The CACP was direct with their response, stating that conducting investigations was an operational matter with standards, process, and procedures that were determined by each individual police service and that decisions related to a particular investigation were made based on a unique assessment of that case’s circumstances.  Additionally, the CACP explained how it was a professional association, and that they were only able to make recommendations, not impose best practices.  The recommendations are developed by the CACP’s general and special purpose committees, and sometimes in collaboration with external partners in the policing or public safety sector. Once they are finalized, they are shared with the CACP’s members to be adopted or adapted as each police service saw fit.  Additionally, the CACP identified that they had a specific working group on undercover operations and had developed a unique checklist in 2020, exclusively for police personnel meant to serve as a reference guide to assist agencies and personnel on operations, but they also stated that they had not issued any recommendations or guidelines related to the management of undercover operations.

When it came to the CACP’s advocacy work and greatest achievements, there were many.  Their advocacy work includes calling for the urgent replacement of the Automated Criminal Intelligence System (ACIIS) for law enforcement in Canada, and had previously requested the creation of a common framework for national security matters.  The CACP highlighted that, despite ACIIS being Canada’s only national databank for information and intelligence, it was now over 40 years old, and no longer the effective platform for the collection, analysis, and sharing of the large volumes of information that was generated by today’s law enforcement community, and that they have been urging all levels of government to support the urgent replacement of ACIIS as a top public safety priority.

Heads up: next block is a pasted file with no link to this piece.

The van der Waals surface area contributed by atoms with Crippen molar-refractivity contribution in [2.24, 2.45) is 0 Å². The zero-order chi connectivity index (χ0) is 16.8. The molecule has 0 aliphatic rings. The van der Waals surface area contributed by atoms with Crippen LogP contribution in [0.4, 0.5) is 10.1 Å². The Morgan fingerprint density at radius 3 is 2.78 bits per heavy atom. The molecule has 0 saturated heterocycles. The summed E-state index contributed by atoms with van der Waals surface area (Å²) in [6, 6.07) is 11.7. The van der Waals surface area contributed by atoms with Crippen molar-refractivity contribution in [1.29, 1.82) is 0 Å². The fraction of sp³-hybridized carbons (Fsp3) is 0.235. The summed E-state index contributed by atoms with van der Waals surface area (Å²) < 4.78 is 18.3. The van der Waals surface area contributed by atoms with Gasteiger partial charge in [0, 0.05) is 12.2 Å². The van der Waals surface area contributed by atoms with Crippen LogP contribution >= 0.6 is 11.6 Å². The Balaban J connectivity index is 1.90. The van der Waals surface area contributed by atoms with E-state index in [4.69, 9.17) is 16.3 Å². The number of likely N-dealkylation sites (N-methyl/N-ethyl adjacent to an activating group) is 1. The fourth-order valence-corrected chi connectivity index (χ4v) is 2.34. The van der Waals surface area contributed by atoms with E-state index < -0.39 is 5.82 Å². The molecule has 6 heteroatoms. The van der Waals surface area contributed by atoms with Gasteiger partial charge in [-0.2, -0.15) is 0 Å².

The CACP was also proud of its record on advocacy efforts aimed at advancing legislative and policy reform to prevent and investigate crime, support victims, and solve problems in the interest of building health and safe communities in Canada.  Describing itself as an active participant in the legislative process, and actively involved in liaising with parliamentary committees on legislation, policies, and procedures.  With regard to organized crime, the CACP explained that it touched on several of their national strategic priorities and monitored issues, and that their Organized Crime Committee had worked with different stakeholders to create a resource guide for international cross-border operations that accounted for international cross-border operations.  Furthermore, the CACP was the Canadian license holder behind the If you see something, Say Something® public awareness campaign, which exists to raise awareness of suspicious activity that may constitute a national security threat and to emphasize the importance of reporting suspicious activity to law enforcement or security officials.

The Ontario Association of Chiefs of Police

The Ontario Association of Chiefs of Police (OACP) specializes in provincial matters, and their committee of significance was the Intelligence and Organized Crime Committee.  The OACP stated that the names of the members were intentionally left blank, but they ranged from Staff Sergeants to Chiefs and Commissioners.  These committees were recruited for by general calls for specific skills.  The benefits of this approach were illustrated with the Trucker Convoy incident in Ottawa.  Once a specific problem arose, the committee would bring together subject matter experts and become a shared resource for police services.